Wasa water everywhere, not a drop to drink
Dhaka residents are scorched by a hot sun above their heads, their throats feeling like dry wood, and there is plenty of murky, smelly water all around, but alas! One cannot drink a drop of it! It reminds us of Coleridge's sailor who is dying of thirst, even though he is surrounded by a whole ocean.
Now, we know ocean water is salty and you cannot blame anyone for this, but why should we not be able to drink water supplied by the Dhaka Water Supply and Sewerage Authority (Wasa)? What's wrong with it? Wasa bosses loudly claim that there is nothing wrong in their water. They endure so much hassle to collect polluted water from far away rivers and supply the greenish thing to our homes with great care. Should we not be grateful that something resembling water comes out of the taps in our kitchens? We are always complaining, and this makes the water guy very angry. He has said he gets the same water at home and merrily drinks it, so the lesser humans like us must not keep complaining so often.
It appears that we, the beleaguered citizens, have no other option but to consume the foul-smelling water by the gallons until we become immune to the bacteria that live in it. And until that happens, maybe some of us—a thousand, perhaps—will have to go to hospital for the treatment of the worst kind of diarrhoea or cholera.
Interestingly enough, the claim by the Wasa boss of the safety of water supplied by his organisation takes a turn for the absurd when, in a recent "meet the press," he suggested everyone to boil the supplied water before drinking it. Now, does it not sound like pushing the ball into the court of the suffering citizens? Meaning, if we fail to boil the water and fall ill, he would blame us for it; "I told you to boil this water, but you didn't. So, it's not our fault anymore." One cannot help but wonder: If he is so confident that his water is safe to drink, why should he suggest boiling it?
As for the foul smell and the presence of harmful microorganisms, he blames it on the polluted water of the Shitalakkhya River, which, according to him, needs to be pretreated before it is finally treated at Sayedabad water treatment plant. Now, who would pretreat the river water? The consumers or Wasa? We already know that after the Buriganga, the water of Shitalakkhya is the most polluted. So the pertinent question is: Why is the polluted water of Shitalakkhya not pre-treated by Wasa?
The Wasa boss kept on defending his office in a recent dialogue with the press. Even though numerous laboratory tests confirmed the presence of various types of germs, including the ones that cause diarrhoea and cholera, Wasa denied this fact. It was perplexing to hear him say with such a show of confidence that no germs were found in Wasa water in 10 areas of the capital, from where most diarrhoea patients have visited various hospitals, including the International Centre for Diarrhoeal Disease Research, Bangladesh (icddr,b) in the past weeks.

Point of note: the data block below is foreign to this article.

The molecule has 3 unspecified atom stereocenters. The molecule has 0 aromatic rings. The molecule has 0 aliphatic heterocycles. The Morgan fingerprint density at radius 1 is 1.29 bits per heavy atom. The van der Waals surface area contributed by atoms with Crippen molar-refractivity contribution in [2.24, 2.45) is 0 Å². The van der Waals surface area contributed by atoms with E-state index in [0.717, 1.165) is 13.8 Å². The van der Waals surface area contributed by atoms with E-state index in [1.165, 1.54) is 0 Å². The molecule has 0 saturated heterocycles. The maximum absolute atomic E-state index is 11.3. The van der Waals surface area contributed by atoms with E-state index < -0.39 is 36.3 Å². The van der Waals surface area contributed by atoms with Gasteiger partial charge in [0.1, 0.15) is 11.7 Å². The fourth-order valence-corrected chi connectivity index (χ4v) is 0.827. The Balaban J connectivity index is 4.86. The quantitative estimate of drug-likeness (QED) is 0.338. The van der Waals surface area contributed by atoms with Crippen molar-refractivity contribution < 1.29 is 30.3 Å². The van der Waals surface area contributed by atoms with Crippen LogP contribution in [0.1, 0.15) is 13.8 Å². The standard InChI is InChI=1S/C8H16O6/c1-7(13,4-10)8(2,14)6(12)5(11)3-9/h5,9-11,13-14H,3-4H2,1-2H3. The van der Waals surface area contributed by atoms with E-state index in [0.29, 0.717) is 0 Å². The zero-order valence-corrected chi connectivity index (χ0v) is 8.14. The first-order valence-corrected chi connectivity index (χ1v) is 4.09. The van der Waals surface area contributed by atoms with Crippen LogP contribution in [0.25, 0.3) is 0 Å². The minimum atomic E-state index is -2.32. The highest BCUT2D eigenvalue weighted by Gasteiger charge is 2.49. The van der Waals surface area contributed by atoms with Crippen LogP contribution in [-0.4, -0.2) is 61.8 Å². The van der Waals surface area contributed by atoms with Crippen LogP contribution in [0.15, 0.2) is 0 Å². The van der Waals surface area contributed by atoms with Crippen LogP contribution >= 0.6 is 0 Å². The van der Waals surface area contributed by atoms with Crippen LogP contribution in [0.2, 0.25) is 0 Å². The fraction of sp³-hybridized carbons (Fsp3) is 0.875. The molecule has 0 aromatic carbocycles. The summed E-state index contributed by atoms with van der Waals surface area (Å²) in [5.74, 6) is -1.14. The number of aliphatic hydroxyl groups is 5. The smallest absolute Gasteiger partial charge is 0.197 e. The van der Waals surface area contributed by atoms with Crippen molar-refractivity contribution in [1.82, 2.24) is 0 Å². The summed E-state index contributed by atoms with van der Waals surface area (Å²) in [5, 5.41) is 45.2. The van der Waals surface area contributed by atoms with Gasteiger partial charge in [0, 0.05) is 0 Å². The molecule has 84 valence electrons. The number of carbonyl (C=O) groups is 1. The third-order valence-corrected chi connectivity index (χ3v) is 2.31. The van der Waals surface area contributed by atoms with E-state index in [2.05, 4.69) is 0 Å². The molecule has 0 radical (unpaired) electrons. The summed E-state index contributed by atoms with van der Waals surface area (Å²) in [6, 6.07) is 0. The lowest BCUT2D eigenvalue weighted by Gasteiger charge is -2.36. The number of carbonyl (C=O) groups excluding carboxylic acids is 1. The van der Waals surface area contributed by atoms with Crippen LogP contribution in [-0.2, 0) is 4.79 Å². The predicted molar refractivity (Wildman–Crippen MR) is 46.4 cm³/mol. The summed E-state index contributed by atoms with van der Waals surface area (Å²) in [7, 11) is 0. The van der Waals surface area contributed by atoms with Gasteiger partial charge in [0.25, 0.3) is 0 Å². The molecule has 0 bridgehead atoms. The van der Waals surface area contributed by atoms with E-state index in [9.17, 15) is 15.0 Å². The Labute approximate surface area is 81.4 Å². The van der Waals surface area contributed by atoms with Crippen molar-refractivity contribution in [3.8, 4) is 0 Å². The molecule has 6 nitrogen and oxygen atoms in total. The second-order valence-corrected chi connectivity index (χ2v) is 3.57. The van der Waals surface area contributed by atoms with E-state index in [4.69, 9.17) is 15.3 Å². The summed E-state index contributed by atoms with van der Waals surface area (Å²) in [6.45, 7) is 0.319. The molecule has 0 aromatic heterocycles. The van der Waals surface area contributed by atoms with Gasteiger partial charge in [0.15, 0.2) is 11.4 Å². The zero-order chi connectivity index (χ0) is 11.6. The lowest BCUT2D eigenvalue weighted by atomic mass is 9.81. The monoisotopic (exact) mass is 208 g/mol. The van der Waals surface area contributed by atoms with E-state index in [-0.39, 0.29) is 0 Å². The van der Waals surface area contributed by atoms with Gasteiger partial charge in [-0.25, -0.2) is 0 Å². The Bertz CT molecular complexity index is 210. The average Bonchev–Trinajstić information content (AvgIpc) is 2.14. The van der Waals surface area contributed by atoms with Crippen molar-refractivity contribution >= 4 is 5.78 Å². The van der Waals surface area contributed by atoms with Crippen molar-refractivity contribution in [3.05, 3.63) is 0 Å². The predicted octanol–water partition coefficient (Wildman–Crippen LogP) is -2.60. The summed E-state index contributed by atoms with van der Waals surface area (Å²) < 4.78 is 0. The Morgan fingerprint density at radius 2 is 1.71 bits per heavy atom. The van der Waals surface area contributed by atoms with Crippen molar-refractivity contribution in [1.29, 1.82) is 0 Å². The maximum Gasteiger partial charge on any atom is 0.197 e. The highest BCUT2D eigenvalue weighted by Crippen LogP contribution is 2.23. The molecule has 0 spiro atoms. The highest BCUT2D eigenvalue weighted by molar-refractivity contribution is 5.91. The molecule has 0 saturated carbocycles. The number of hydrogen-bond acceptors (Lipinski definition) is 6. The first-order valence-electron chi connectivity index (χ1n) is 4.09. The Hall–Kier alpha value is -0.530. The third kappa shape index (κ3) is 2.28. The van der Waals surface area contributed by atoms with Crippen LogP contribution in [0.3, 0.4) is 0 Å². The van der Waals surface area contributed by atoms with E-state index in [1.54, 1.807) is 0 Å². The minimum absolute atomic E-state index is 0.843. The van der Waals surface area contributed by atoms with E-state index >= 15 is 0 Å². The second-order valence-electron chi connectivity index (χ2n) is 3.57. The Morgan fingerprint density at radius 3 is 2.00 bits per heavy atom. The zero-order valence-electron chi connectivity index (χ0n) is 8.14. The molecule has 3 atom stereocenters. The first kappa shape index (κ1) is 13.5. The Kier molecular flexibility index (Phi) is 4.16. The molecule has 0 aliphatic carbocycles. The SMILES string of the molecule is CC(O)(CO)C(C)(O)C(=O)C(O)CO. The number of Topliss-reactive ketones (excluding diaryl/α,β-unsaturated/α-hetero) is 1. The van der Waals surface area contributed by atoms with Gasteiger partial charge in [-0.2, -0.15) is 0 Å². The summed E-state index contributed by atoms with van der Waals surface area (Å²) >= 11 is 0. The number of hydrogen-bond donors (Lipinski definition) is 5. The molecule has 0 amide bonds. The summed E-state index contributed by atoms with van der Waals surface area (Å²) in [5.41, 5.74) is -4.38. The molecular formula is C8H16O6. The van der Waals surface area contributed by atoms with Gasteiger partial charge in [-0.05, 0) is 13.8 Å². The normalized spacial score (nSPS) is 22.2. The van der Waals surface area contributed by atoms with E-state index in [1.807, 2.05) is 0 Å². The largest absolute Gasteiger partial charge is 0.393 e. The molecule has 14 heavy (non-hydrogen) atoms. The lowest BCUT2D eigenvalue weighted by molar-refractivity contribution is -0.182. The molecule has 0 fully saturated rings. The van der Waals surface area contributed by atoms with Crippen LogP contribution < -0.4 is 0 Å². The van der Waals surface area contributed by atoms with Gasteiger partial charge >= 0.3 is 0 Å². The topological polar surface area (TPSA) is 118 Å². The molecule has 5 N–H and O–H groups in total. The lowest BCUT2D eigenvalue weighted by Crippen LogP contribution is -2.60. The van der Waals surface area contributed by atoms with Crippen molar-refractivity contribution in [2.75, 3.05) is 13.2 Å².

The Wasa chief may have denied the presence of harmful germs or E. coli in the water collected from the pipelines and water tanks of city houses, but experts like senior microbiologists brush off his claim, terming it "baseless." They say that when a waterborne disease like diarrhoea breaks out in an area, one has to assume that a single source of water is causing the disease, and this gets confirmed after doing necessary laboratory tests.
The problem with some of our bureaucrats, technocrats and politicians is that they cannot accept inadequacies or failures with grace. Knowing very well that they are trying to hide facts behind clever words, they would go on denying things that are so blatantly visible to the world. Such an attitude does not help in removing the faults in the project and allow better ideas to be adopted for its success. The Wasa issue has been going on for decades, but the organisation's top bosses never acknowledged the fact that they could not deliver safe drinking water to the citizens.
One really cannot take chances with drinking water. Health issues are involved here, so it is expected that Dhaka Wasa, being the sole authority to supply piped water in the city, should show more respect to the rightful demand of the citizens. This organisation never hesitates to raise the price of its murky water, but does not do much to improve the water quality. One wonders what really goes on in its own laboratory—whether they have ever been able to find the harmful microorganisms floating under the microscopes.
This newspaper carried a number of reports and opinions on Dhaka Wasa since the present managing director took charge of it. In 2019, he faced huge public uproar for saying that Wasa water was 100 percent drinkable. He made the claim publicly as a rebuttal to allegations raised by the Transparency International Bangladesh (TIB). He had declared that people would be able to drink water straight from their taps by 2021. But, even in 2022, we continue to get contaminated water from them.
So, it seems like the Wasa conundrum will remain unresolved for many more years, until a more competent person is put at the helm.
Shahnoor Wahid is a senior journalist.